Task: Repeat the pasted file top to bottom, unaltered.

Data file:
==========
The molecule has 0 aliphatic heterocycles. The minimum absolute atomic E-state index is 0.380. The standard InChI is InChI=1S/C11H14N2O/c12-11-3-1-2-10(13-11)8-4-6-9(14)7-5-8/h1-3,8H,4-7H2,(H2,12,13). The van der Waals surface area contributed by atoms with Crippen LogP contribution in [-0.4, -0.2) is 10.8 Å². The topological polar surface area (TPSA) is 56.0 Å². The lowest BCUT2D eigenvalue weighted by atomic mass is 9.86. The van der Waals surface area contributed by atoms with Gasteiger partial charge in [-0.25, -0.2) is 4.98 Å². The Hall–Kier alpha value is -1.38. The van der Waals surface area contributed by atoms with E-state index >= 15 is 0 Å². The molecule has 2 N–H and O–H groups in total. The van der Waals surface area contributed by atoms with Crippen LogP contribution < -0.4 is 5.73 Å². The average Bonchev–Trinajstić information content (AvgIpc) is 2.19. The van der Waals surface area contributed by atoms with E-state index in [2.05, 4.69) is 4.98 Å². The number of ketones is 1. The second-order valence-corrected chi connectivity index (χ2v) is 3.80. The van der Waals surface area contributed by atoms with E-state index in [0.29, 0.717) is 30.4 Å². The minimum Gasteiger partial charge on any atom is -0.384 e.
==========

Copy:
The molecule has 0 aliphatic heterocycles. The minimum absolute atomic E-state index is 0.380. The standard InChI is InChI=1S/C11H14N2O/c12-11-3-1-2-10(13-11)8-4-6-9(14)7-5-8/h1-3,8H,4-7H2,(H2,12,13). The van der Waals surface area contributed by atoms with Crippen LogP contribution in [-0.4, -0.2) is 10.8 Å². The topological polar surface area (TPSA) is 56.0 Å². The lowest BCUT2D eigenvalue weighted by atomic mass is 9.86. The van der Waals surface area contributed by atoms with Gasteiger partial charge in [-0.25, -0.2) is 4.98 Å². The Hall–Kier alpha value is -1.38. The van der Waals surface area contributed by atoms with E-state index >= 15 is 0 Å². The molecule has 2 N–H and O–H groups in total. The van der Waals surface area contributed by atoms with Crippen LogP contribution < -0.4 is 5.73 Å². The average Bonchev–Trinajstić information content (AvgIpc) is 2.19. The van der Waals surface area contributed by atoms with E-state index in [2.05, 4.69) is 4.98 Å². The number of ketones is 1. The second-order valence-corrected chi connectivity index (χ2v) is 3.80. The van der Waals surface area contributed by atoms with E-state index in [0.29, 0.717) is 30.4 Å². The minimum Gasteiger partial charge on any atom is -0.384 e.